Vicarious Fannishness and Being a Semi-Outsider
by Michelle Turner (www.bronywife.com)
My entrance into the MLP: FiM fandom seems fairly typical among other female fans who grew up in the 80s — I had a small collection of the 1st Generation toys and watched the original cartoon, though I honestly couldn’t tell you much about it. When I heard that they’d resurrected the series, and that it was attracting adult fans due to quality, I was skeptical.
I was even more skeptical when I found out that the adult fans were mostly men; this just didn’t seem like something I’d be into. But my husband Ben watched the entire first season in something like a week, and suddenly wouldn’t shut up about it. There was no way I was going to be able to carry on a conversation with him dropping in MLP references every so often without going completely insane. (I hate not being in on the joke!) Finally, after a bit of prodding, I sat down to watch.
The end result? I liked it. Just… liked it. To this day, that’s still more or less my opinion of the show, and I daresay that if it weren’t for my husband Ben’s fannishness, I would watch the show a bit more idly than I currently do. I might not even own any merchandise. But with a Brony husband to enable me, I have somehow amassed a small collection of pony swag. Sometimes when I look at our living room, which otherwise looks much like the living room of a responsible adult, I have moment of mental disconnect when I look at the shelf covered in ponies. There is a part of me that instinctively wonders if I am failing adulthood by co-enabling my husband to collect vinyl pony figurines and plush toys. Sometimes I wonder where we’re going to put the art we picked up at the last convention we attended — there are only so many rooms in our house, and I do feel compelled to decorate most of them in a fashion that will not garner odd stares from our non-fannish visitors. (My husband points out: “What non-fannish visitors?” to which I Say, touché. Everyone’s fannish about something.)
Still, I find myself in the odd position of knowing a lot about this fandom, its culture, and its notable content creators, all without feeling as though I’m really a part of the fandom itself. In some ways, this is good — I don’t have to spend a lot of time trawling the internet to find things I’ll like; my husband knows my tastes and will forward along content that he thinks I’ll find interesting. I miss all the fandom arguments — does this fandom even have arguments? — because I’m rarely in the position of having to read the comments.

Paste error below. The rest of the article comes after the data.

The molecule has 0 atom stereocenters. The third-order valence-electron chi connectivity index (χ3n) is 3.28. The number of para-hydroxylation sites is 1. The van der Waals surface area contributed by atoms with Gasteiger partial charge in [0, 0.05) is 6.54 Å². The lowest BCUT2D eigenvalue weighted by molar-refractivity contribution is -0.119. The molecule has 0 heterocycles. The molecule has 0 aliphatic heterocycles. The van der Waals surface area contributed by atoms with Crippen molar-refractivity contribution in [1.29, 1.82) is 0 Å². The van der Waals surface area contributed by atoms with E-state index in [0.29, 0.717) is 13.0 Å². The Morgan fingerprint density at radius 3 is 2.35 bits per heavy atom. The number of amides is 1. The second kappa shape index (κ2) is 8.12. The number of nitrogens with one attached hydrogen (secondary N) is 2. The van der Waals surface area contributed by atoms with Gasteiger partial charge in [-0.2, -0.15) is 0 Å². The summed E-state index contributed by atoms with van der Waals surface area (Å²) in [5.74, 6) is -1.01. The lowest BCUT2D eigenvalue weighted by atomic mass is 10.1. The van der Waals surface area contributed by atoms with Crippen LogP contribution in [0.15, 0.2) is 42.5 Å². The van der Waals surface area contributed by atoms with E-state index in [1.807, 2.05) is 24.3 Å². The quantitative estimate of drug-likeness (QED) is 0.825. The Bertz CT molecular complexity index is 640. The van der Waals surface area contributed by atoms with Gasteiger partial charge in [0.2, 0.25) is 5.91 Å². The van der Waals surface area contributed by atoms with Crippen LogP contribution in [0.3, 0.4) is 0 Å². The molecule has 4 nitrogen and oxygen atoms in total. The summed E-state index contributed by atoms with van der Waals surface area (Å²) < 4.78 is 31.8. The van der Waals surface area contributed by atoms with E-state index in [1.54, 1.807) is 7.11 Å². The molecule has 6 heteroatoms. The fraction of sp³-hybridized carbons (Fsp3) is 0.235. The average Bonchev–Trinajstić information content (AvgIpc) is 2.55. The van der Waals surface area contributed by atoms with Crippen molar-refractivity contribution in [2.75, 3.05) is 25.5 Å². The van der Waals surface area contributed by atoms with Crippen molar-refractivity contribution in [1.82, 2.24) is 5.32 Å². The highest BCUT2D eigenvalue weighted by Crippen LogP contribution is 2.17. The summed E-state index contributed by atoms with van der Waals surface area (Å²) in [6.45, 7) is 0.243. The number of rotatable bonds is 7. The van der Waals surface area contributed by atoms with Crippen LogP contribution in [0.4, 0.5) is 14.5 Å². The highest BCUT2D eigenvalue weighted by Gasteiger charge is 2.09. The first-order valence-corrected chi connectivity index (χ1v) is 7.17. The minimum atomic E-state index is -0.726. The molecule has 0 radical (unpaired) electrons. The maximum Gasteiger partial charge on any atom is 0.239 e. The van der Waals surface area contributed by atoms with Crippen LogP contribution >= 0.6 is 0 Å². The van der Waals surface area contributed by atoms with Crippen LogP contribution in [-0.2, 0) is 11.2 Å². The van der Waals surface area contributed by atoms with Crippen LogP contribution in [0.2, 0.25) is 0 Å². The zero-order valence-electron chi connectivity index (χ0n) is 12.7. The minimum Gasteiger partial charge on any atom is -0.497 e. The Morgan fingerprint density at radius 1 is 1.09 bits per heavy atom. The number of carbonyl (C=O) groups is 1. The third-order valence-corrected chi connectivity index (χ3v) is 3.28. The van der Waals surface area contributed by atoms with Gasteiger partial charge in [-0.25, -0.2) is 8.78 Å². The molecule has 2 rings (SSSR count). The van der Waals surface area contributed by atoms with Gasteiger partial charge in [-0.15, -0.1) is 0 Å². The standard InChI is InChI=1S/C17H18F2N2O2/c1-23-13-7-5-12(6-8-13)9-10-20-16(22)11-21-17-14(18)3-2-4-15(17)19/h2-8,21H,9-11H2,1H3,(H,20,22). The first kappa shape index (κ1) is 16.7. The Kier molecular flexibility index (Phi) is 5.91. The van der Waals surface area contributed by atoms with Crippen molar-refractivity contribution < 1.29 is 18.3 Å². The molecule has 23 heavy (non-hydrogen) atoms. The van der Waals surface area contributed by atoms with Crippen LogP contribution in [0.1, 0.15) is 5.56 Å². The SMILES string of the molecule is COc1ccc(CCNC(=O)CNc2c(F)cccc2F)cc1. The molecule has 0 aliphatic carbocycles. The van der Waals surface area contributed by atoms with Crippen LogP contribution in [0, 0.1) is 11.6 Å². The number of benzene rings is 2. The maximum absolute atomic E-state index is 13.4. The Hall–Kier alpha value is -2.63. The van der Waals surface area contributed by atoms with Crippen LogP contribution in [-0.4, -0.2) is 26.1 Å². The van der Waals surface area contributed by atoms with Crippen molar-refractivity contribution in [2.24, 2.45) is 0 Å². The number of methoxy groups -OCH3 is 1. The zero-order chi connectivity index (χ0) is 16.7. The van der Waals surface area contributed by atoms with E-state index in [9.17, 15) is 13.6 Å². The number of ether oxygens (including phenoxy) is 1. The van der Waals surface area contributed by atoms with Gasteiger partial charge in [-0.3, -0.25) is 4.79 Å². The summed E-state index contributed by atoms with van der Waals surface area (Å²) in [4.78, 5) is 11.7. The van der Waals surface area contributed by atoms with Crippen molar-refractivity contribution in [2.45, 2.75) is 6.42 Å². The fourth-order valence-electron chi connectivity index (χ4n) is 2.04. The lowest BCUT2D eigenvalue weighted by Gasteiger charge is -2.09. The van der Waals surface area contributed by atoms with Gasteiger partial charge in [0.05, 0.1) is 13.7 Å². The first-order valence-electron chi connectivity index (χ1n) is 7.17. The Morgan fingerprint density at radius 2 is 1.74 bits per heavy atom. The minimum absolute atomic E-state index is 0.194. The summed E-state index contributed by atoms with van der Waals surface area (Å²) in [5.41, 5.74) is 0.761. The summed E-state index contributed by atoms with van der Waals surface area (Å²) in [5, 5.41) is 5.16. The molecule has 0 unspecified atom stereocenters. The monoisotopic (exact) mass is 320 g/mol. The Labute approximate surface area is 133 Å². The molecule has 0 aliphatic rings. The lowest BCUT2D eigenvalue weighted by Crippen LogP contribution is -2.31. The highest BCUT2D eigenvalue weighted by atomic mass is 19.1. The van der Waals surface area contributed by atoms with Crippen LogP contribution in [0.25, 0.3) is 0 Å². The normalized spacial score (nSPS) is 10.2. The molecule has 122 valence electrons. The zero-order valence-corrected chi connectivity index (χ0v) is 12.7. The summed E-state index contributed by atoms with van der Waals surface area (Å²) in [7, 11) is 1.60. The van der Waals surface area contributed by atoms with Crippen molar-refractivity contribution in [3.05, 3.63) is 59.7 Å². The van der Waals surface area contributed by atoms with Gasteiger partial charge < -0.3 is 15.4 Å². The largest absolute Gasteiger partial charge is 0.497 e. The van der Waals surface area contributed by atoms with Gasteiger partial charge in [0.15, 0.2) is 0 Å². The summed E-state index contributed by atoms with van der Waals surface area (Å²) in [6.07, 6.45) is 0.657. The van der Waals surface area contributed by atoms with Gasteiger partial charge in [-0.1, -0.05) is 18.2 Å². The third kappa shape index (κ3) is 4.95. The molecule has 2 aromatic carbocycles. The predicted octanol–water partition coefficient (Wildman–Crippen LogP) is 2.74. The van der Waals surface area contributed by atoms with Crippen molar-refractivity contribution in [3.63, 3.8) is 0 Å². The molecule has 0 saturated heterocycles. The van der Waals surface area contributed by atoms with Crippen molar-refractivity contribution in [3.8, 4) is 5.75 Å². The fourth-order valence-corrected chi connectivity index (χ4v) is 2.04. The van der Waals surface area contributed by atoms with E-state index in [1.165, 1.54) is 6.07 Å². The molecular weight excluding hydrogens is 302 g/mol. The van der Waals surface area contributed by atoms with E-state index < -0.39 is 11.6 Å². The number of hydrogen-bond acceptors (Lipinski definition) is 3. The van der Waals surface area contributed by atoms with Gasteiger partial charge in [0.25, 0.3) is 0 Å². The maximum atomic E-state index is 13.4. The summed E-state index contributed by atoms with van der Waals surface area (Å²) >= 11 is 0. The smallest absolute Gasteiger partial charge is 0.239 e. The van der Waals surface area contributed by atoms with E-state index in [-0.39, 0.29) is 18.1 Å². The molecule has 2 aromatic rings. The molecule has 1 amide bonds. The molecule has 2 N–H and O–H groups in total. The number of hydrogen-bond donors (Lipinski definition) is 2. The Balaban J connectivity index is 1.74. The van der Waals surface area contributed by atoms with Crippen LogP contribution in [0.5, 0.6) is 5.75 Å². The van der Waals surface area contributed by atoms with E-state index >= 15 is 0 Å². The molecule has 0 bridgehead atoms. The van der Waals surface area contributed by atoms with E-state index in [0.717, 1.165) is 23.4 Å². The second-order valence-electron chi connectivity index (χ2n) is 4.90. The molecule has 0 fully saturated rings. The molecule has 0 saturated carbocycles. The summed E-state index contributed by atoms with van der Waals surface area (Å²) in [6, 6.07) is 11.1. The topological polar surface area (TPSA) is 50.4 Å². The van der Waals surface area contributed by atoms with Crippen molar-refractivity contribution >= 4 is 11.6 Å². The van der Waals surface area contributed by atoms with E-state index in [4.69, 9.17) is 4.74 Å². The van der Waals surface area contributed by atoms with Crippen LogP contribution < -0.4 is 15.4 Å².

In other ways, I feel like an imposter — like the mythical “Fake Geek Girl.” Dressed as Rarity at a recent fandom meetup, I wondered if I was doing it for the right reasons. (What even would those be? Are there really ethical dilemmas involved in dressing up as a cartoon unicorn?) I sometimes feel like I don’t really have the knowledge to comment upon my experiences in this fandom, because I’m not entirely sure I’m a part of it. I consider myself neither Brony nor Pegasister, but merely “someone who enjoys My Little Pony.” At the same time, I’ve finally, at Ben’s urging, started building a website for my “BronyWife” persona, which is meant to be a semi-humorous account of said experiences. Am I just in a massive state of denial because I feel that at least one person in my household needs to maintain a semblance of responsible adulthood? (Probably, though I’m already failing at that one, given that I’m pursuing a career as an actress. Pretending to be other people isn’t a great way to convince anyone that I’m a grownup!)
In the end, I suspect I’m just not as comfortable as my husband is with being different in a way that receives so much outside criticism. I fended off the “geek” label for years because it was a label I shed as a young woman after years of being harshly teased, and even as an adult I find myself hyper-aware of how I might be viewed by others. I sometimes think that girl-geeks sometimes have it harder than guy-geeks in terms of how we’re treated growing up, and so I think some of us adopt the “Fake Geek Girl” persona as a way of potentially shrugging off criticism from non-geeks. Others admit fannishness of only relatively “safe” fandoms — who doesn’t like Doctor Who, for example? Or The Avengers? I don’t think twice about wearing my TARDIS shirt out of the house, but I’d cringe if a friend dropped by unannounced only to find me in my Derpy Hooves PJ pants, drinking coffee out of my Pinkie Pie mug. (And wearing Hello Kitty slippers. Oh, yeah, I’m a grownup, all right!)
I know from personal experience that I’m not the only woman in my circle of acquaintances who feels this way about liking the show, so speak up! Where are all my BronyWives? I want to hear more from women who like the show while their partners LOOOOOOVE the show. Do you find yourself falling into the fandom largely by accident, like I have, or did you eagerly jump in with both feet?